There are sometimes very interesting calls that come through the WILVOS Hotline 5441 6200 number.
This week I had a call from a veterinary surgery about an echidna and her puggle. Members of the public took the beautiful big female and her dead puggle there after seeing the car in front of them hit her and drive on. How can people do this?
What was surprising about this call was that it was the first time I have ever had a female echidna come in with her young. We don’t know whether an echidna is a female or male unless it is breeding time when they form a pouch specially for the occasion. The egg is laid into this pouch and once hatched it is still a miracle that it isn’t dislodged in just the normal everyday, or should I say night, foraging. When people see find an injured echidna on the road it is not thought to check in the vicinity for a puggle.
Though the little one was dead, it was an education to see what stage of development this puggle had reached at this time of year in south-east Queensland. They are absolutely fascinating creatures and the little puggles are a joy to rehabilitate. Everything is opposite to other wildlife. They aren’t kept warm as other animals are when orphaned or injured. When a puggle is deposited in a burrow the temperature will not go too much over 18 degrees. They die of heat stress if over 30 degrees for a length of time. That’s why if we see an echidna out and not moving in the sun, we would think there is something wrong. Mothers come back and feed the young in the burrow every few days, so NEVER move an echidna to a different area.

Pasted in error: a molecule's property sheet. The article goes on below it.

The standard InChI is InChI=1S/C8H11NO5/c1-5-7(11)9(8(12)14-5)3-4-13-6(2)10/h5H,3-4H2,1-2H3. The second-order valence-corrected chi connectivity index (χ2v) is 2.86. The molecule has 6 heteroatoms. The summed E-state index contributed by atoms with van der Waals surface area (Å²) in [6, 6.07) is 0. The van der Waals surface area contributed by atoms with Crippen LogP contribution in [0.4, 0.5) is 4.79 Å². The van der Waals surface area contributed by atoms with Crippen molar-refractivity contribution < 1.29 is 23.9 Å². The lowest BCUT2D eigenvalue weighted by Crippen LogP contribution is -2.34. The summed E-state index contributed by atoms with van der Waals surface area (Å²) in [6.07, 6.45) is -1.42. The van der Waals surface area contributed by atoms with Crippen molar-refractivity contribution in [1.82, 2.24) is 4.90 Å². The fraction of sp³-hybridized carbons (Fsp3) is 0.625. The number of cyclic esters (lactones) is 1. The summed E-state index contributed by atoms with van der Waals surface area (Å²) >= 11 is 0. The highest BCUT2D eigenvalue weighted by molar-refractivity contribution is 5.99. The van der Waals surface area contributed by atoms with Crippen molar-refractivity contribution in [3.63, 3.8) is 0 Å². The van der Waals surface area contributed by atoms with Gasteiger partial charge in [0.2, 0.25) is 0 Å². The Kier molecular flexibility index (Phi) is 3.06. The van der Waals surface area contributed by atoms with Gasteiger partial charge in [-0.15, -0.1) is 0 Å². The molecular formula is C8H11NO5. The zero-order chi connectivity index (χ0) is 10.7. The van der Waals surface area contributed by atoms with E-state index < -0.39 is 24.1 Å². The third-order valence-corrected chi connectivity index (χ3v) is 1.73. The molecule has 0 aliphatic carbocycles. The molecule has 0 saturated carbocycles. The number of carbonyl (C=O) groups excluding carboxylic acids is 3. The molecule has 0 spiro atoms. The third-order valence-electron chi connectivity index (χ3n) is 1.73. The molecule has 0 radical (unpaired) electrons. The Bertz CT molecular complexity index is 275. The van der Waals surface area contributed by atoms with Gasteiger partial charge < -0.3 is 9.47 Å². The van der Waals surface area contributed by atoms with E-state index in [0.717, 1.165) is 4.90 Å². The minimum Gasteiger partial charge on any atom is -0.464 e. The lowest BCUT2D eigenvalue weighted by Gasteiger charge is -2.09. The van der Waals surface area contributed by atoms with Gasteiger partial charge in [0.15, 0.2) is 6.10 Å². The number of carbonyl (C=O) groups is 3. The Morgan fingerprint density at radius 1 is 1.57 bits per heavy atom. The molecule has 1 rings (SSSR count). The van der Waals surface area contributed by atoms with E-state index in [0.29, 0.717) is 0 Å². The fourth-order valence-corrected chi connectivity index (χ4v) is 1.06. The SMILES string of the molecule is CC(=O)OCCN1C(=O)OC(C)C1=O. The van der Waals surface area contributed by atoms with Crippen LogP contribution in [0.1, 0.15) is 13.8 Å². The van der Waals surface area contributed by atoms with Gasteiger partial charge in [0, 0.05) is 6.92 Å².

This female was injured so was taken to the Australian Wildlife Hospital for xrays and further investigation. Unfortunately, she had fractures in her ankle joint which could not be repaired. Their feet and legs have immense pressure on them with all the digging. Though euthanized, the people who stopped and rescued this animal saved her from an agonizing time, before a slow death would have been the end result.
These sad events are sometimes the best rescues for the injured animal.
Donna Brennan Wildlife Volunteers Assoc Inc (WILVOS) PO Box 4805 Sunshine Coast Mail Centre Q 4560 PH 5441 6200 www.wilvos.org.au